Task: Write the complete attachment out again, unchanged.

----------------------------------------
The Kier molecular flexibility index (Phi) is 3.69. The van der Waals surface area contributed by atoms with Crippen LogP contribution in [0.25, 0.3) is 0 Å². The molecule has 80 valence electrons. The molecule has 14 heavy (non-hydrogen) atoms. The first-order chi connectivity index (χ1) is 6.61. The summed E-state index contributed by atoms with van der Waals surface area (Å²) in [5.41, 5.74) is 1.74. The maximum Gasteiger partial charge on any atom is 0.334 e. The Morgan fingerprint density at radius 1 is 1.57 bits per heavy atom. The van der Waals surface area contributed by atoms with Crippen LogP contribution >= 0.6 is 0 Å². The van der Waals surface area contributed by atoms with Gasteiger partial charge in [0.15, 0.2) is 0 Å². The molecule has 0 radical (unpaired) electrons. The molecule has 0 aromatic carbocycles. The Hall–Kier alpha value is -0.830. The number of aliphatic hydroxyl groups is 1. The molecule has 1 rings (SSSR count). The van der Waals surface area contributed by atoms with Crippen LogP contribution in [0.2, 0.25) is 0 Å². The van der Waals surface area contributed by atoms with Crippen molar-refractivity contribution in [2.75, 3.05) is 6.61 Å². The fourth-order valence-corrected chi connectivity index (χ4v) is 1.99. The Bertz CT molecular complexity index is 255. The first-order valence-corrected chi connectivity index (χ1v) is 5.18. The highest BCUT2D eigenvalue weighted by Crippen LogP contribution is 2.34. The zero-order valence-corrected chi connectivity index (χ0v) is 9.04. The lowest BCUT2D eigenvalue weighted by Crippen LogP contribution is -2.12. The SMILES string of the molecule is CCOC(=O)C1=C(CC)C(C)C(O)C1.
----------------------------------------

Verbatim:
The Kier molecular flexibility index (Phi) is 3.69. The van der Waals surface area contributed by atoms with Crippen LogP contribution in [0.25, 0.3) is 0 Å². The molecule has 80 valence electrons. The molecule has 14 heavy (non-hydrogen) atoms. The first-order chi connectivity index (χ1) is 6.61. The summed E-state index contributed by atoms with van der Waals surface area (Å²) in [5.41, 5.74) is 1.74. The maximum Gasteiger partial charge on any atom is 0.334 e. The Morgan fingerprint density at radius 1 is 1.57 bits per heavy atom. The van der Waals surface area contributed by atoms with Crippen LogP contribution >= 0.6 is 0 Å². The van der Waals surface area contributed by atoms with Gasteiger partial charge in [0.15, 0.2) is 0 Å². The molecule has 0 radical (unpaired) electrons. The molecule has 0 aromatic carbocycles. The Hall–Kier alpha value is -0.830. The number of aliphatic hydroxyl groups is 1. The molecule has 1 rings (SSSR count). The van der Waals surface area contributed by atoms with Crippen LogP contribution in [0.2, 0.25) is 0 Å². The van der Waals surface area contributed by atoms with Crippen molar-refractivity contribution in [2.75, 3.05) is 6.61 Å². The fourth-order valence-corrected chi connectivity index (χ4v) is 1.99. The Bertz CT molecular complexity index is 255. The first-order valence-corrected chi connectivity index (χ1v) is 5.18. The highest BCUT2D eigenvalue weighted by Crippen LogP contribution is 2.34. The zero-order valence-corrected chi connectivity index (χ0v) is 9.04. The lowest BCUT2D eigenvalue weighted by Crippen LogP contribution is -2.12. The SMILES string of the molecule is CCOC(=O)C1=C(CC)C(C)C(O)C1.